This research constituted a laboratory experimental study incorporating a posttest-only control group design. The study was conducted at the Microbiology Laboratory, School of Medicine, Brawijaya University.

Data Collection

S. mutans was cultured in Brain Heart Infusion Broth (BHIB) (Research Center, Faculty of Dental Medicine, Universitas Airlangga, Surabaya, Indonesia) and subsequently incubated for 24 hours at a temperature of 37°C inside an incubator [7]. An adherence assay was conducted in accordance with the method applied previously, although with slight modifications [8].

The bacteria were cultivated for 24 hours in polystyrene tubes at 37°C and an angle of 30° before being divided into three groups: a control group, treatment group I, and treatment group II. The Control Group contained cultured bacteria and BHIB, Group I contained cultured bacteria, BHIB and 5% sucrose, while Group II contained cultured bacteria, BHIB and 1% xylitol. The bacteria culture was then carefully poured from the tubes. Adhered cells were removed from the tube surfaces with NaOH 0.5M before being centrifuged, washed, suspended in saline and quantified using a SmartSpec Plus Spectrophotometer (Bio-Rad, Life Science California, USA) at 570 nm [9].


Data Analysis

The data were presented as mean and standard deviation. The statistical analysis was performed using SPSS 21 Software.

Ethical Aspects

Ethical clearance from the Bioethics Committee of the Faculty of Dental Medicine, Universitas Airlangga, Surabaya (260/HRECL FODM/IX/2018).


The optical density (OD) of adherence in BHIB with S. mutans as the control group was lower than that with 5% sucrose or BHIB with 1% xylitol. Sucrose-induced S. mutans biofilm demonstrated a higher adherence level than xylitol-induced biofilm (Table 1).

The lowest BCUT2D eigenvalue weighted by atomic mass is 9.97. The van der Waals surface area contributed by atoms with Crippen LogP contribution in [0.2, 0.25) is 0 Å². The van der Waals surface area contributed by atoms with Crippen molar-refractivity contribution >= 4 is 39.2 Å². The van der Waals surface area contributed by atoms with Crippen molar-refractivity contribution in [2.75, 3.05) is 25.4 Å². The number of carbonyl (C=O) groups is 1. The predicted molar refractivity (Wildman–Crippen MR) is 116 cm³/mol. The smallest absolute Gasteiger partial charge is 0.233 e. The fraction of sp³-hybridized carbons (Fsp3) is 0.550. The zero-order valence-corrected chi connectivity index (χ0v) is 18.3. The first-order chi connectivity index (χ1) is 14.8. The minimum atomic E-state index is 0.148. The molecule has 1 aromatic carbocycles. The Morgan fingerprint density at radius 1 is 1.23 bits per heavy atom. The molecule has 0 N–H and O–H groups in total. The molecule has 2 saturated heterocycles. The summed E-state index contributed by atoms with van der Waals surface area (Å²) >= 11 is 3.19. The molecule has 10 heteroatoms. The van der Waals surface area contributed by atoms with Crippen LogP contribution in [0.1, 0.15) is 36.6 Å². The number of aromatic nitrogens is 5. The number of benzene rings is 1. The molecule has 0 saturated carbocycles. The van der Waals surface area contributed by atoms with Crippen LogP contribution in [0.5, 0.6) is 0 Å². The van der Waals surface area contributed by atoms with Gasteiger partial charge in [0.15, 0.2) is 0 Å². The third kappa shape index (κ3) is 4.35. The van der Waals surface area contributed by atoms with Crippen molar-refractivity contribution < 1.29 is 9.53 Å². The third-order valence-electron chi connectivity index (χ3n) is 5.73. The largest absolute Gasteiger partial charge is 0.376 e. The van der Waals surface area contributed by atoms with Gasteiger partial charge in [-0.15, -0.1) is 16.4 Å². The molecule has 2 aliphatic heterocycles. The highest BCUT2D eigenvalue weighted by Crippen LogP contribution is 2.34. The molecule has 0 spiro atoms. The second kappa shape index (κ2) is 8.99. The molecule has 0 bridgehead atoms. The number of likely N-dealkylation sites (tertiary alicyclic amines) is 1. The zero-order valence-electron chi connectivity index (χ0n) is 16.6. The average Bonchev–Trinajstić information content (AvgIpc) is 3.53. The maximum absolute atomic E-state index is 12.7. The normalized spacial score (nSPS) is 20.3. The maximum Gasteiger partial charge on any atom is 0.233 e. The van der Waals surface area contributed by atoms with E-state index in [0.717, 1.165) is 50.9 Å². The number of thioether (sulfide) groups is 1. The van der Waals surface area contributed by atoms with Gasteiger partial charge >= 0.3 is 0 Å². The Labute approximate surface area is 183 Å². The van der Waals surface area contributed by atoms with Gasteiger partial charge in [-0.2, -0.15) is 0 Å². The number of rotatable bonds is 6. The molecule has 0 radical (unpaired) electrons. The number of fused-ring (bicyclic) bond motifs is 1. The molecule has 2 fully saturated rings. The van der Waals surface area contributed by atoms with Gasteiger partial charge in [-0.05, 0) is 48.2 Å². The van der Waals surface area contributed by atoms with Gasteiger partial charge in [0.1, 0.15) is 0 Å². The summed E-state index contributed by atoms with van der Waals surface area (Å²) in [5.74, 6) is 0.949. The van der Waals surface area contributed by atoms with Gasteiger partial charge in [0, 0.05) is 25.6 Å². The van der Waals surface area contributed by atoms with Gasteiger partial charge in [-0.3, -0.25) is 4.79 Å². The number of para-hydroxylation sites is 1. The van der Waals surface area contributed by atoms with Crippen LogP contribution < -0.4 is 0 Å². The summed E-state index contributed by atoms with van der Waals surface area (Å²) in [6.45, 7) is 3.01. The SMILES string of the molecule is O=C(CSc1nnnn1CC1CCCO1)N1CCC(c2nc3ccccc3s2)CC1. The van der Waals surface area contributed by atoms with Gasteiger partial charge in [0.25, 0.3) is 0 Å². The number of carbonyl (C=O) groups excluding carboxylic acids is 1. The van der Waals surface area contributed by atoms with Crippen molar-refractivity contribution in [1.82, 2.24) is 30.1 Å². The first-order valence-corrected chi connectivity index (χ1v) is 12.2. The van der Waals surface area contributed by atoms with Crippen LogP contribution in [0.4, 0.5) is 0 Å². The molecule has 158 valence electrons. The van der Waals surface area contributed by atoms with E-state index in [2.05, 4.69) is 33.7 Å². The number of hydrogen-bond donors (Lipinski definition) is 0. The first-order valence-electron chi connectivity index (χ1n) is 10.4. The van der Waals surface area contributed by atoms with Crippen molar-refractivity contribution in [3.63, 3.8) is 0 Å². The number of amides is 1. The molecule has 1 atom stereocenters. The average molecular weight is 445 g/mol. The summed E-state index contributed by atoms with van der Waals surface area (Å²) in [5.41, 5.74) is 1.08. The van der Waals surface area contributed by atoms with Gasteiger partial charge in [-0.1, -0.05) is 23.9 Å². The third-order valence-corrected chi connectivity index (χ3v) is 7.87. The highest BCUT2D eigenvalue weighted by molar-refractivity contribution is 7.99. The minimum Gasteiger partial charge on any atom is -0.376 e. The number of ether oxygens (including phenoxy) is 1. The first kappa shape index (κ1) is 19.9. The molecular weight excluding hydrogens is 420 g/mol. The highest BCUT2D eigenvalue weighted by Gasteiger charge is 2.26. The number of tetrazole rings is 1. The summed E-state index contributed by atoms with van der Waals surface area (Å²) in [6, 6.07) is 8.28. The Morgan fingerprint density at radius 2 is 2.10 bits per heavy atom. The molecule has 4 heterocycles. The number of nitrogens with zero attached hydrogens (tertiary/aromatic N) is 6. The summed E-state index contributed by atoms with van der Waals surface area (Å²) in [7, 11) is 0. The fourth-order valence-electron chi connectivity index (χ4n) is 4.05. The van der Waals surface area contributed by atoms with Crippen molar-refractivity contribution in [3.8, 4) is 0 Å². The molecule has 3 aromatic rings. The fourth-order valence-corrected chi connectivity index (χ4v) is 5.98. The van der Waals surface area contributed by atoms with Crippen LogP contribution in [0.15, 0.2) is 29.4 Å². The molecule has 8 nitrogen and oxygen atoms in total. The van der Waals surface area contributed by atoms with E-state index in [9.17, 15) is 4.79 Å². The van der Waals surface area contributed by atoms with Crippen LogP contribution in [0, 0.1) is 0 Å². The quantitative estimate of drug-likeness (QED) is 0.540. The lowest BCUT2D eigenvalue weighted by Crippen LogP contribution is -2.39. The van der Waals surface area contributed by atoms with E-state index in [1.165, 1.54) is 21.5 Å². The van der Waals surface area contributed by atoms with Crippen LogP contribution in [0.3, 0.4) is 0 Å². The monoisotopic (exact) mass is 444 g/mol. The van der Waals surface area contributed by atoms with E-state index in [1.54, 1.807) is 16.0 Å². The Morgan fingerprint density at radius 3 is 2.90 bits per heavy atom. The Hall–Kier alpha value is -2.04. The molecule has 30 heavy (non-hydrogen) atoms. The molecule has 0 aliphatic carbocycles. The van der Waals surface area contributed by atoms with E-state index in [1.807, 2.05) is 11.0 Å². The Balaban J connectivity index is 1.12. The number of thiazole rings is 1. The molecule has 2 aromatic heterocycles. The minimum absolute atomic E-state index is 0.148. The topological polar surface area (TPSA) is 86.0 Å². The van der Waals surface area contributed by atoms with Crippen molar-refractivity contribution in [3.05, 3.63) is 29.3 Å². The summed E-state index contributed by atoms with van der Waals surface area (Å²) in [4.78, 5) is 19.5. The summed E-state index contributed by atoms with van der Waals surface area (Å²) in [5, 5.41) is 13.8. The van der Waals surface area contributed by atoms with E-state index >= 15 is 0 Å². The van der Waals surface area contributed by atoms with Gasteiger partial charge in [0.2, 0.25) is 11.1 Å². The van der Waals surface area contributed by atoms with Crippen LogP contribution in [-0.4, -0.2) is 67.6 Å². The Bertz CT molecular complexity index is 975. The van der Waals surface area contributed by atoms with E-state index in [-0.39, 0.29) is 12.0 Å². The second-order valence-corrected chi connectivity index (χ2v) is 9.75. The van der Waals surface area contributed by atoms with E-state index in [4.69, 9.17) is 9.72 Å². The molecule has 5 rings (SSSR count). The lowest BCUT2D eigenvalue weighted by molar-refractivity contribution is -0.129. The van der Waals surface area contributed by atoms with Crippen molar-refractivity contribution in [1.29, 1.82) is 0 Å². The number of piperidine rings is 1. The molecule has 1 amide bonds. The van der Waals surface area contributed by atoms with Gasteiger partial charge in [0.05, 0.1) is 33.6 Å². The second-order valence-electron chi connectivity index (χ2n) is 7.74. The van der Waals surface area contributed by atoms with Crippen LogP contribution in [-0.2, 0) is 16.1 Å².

Table 1 Biofilm adherence of Streptococcus mutans after induction with 5% sucrose and 1% xylitol. 

Biofilm Adherence N Mean Std. Deviation
BHIB + Streptococcus mutans (Control) 6 0.2708 0.1238
BHIB + Streptococcus mutans + 5% Sucrose 6 0.9294 0.0431
BHIB + Streptococcus mutans + 1% Xylitol 6 0.5095 0.0392


Induction with 5% sucrose and 1% xylitol to S. mutans was proven to affect biofilm formation and its adherence. The result obtained from this research showed biofilm adherence after induction with 5% sucrose to be higher than that of 1% xylitol-induced biofilm adherence.

Adherence is one of the factors affecting biofilm formation. Bacterial adherence may occur because bacteria possess receptors that receive the adhesin produced [10]. Bacterial adherence is affected by multiple factors, such as nutrition and oral hygiene. The administering of sucrose to S. mutans increases its biofilm adherence. Excessive bacterial adherence can lead to the accumulation of bacteria on the surface of teeth. Such a build-up of bacteria, especially S. mutans in the oral cavity, can prove harmful to the host [11].

Biofilm formation depends on multiple factors, one of them being nutrition, which also plays an important role in bacterial viability. S. mutans is no exception since it demonstrates virulence factors, one of which is adhesion. For adhesion to work, bacteria require nutrition to produce EPS in order that the bacteria can form a bond between themselves and the tooth surface [12].

S. mutans adherence can occur through one of two mechanisms, namely, a sucrose-dependent mechanism or a sucrose-independent mechanism [13]. In the former, Glucosyltransferase (Gtf) will turn sucrose into glucan in the S. mutans cells, strengthen the bond between bacteria and increase bacterial adherence. In addition to Gtf, Glucan binding protein (Gbp) also plays a role in sucrose-dependent mechanisms by acting as a receptor for glucan on the cell surface. Glucan produced by S. mutans consists of two types, namely; water-soluble glucan and water-insoluble glucan. Water-insoluble glucan increases the mechanic stability of biofilm by binding bacteria to the tooth surface [14].